The Borrowers (1997 film)

The Borrowers is a 1997 fantasy comedy film directed by Peter Hewitt. The film stars John Goodman, Jim Broadbent, Celia Imrie, Mark Williams, Hugh Laurie and Bradley Pierce. The film is loosely based on the 1952 children's novel of the same name by author Mary Norton. In 1998, it was nominated for Best British Film in the British Academy of Film and Television Arts (BAFTA) awards, but lost to Gary Oldman's film Nil by Mouth.

The Borrowers
Borrowers ver1.jpg
Theatrical release poster
Directed byPeter Hewitt
Written by
Based onThe Borrowers
by Mary Norton
Produced by
  • Trevor Brooker
  • John Fenner
Edited byDavid Freeman
Music byHarry Gregson-Williams
Hans Zimmer (score producer)
Distributed byPolyGram Filmed Entertainment
Release date
  • 5 December 1997 (1997-12-05)
Running time
89 minutes
  • United Kingdom
  • United States
Budget$29 million
Box office$54 million[1]

Some of the film's scenes were shot on location in the village of Theale, near Reading, Berkshire, where all of the buildings and shops in the High Street were painted dark green.[2] When the film was released in the United Kingdom, it opened on No. 2, behind Alien Resurrection. The next week, the film regained the position, though under Tomorrow Never Dies.[3][4]


Young Pete Lender sets up traps throughout his home, explaining to his parents, Joe and Victoria, that small household items, which they believe are simply misplaced, are being stolen. In actuality, the Clock family of tiny people known as "Borrowers" are secretly living in the house, taking things without being seen by "human beans". Lawyer Ocious P. Potter informs the Lenders that he cannot find the will of Victoria’s late aunt Mary Alabaster – the family’s only evidence that their house rightfully belongs to them – and he has already made plans to demolish their house and build condominiums, forcing the Lenders to move.

Pod Clock and his children, Arrietty and Peagreen, make their way through the kitchen to "borrow" a battery to bring back to his wife, Homily. Arrietty treats herself to ice cream in the freezer, and is accidentally trapped inside as the Lenders return. Pod rescues her via the ice dispenser, but is forced to leave one of his gadgets behind. Later, Arrietty ventures out alone and is caught by Pete, who explains that the house is being demolished in the absence of the will. Arrietty warns her family and, despite her parents’ misgivings, Pod reluctantly agrees and Pete smuggles the Clocks onto the Lenders’ moving truck to join them at their new home. Pete repairs and returns Pod’s gadget to him, earning his trust. As the truck pulls away, Arrietty and Peagreen accidentally fall out, and make their way back to the house.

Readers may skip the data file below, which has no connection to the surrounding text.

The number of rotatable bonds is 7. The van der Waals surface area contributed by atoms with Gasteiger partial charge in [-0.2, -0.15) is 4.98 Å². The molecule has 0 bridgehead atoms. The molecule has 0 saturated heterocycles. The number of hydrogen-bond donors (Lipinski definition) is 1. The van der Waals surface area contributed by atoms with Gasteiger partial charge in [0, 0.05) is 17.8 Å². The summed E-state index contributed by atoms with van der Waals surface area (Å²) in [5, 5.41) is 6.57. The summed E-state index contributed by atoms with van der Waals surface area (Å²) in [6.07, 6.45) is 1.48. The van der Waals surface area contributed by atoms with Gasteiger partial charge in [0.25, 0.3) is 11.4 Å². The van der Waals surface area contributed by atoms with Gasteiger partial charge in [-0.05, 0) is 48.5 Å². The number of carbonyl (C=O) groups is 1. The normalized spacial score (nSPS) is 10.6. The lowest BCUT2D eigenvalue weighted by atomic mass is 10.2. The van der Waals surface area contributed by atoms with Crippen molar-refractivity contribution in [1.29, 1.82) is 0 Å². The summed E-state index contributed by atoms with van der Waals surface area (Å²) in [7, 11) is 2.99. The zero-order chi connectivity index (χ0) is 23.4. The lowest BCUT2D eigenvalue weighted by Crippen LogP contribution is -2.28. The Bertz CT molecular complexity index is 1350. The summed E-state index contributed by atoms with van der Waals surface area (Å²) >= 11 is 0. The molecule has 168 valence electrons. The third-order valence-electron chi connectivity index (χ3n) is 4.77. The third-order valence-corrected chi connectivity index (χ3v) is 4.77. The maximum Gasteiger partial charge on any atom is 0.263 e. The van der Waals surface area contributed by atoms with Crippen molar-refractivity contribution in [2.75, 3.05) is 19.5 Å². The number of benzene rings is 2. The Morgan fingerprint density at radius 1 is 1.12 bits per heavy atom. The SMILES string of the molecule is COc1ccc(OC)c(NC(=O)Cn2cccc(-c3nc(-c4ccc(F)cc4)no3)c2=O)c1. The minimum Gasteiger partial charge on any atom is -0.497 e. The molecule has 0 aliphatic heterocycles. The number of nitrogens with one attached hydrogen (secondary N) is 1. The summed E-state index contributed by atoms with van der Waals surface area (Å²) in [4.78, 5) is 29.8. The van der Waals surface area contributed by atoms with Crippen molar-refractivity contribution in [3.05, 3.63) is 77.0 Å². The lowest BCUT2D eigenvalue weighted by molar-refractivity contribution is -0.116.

Potter soon arrives at the house, revealing that he lied to the Lenders; having a distrust of banks, Mrs. Alabaster had actually hidden her will – officially leaving her property to the family – inside the house. He finds the will in a hidden safe and prepares to burn it, but Arrietty and Peagreen flee with the document. Discovering the Clocks’ home beneath the floorboards, Potter summons Exterminator Jeff to eliminate the Borrowers, and is sprayed with caustic foam and electrocuted in the process. Police Officer Oliver Steady responds to the disturbance, but Potter manages to throw off his suspicions while Arrietty and Peagreen escape with the will.

Peagreen accidentally stumbles and falls into an empty milk bottle and is collected and brought back to the dairy, with Potter, Jeff, and Jeff’s flatulent bloodhound in pursuit, followed by Pete, Pod, and Homily. Spud Spiller, an "outie" Borrower living on the street, takes Arrietty to the dairy, where Pod rescues Peagreen from the assembly line. Potter captures the Borrowers and leaves them to drown in liquid cheese. Spiller taunts Potter, who drops him in a machine, seemingly killing him, and departs with the will. Pete saves the Clocks, and Jeff, realizing Potter's scheme, has a change of heart and drives them to City Hall to stop Potter from arranging the house’s demolition.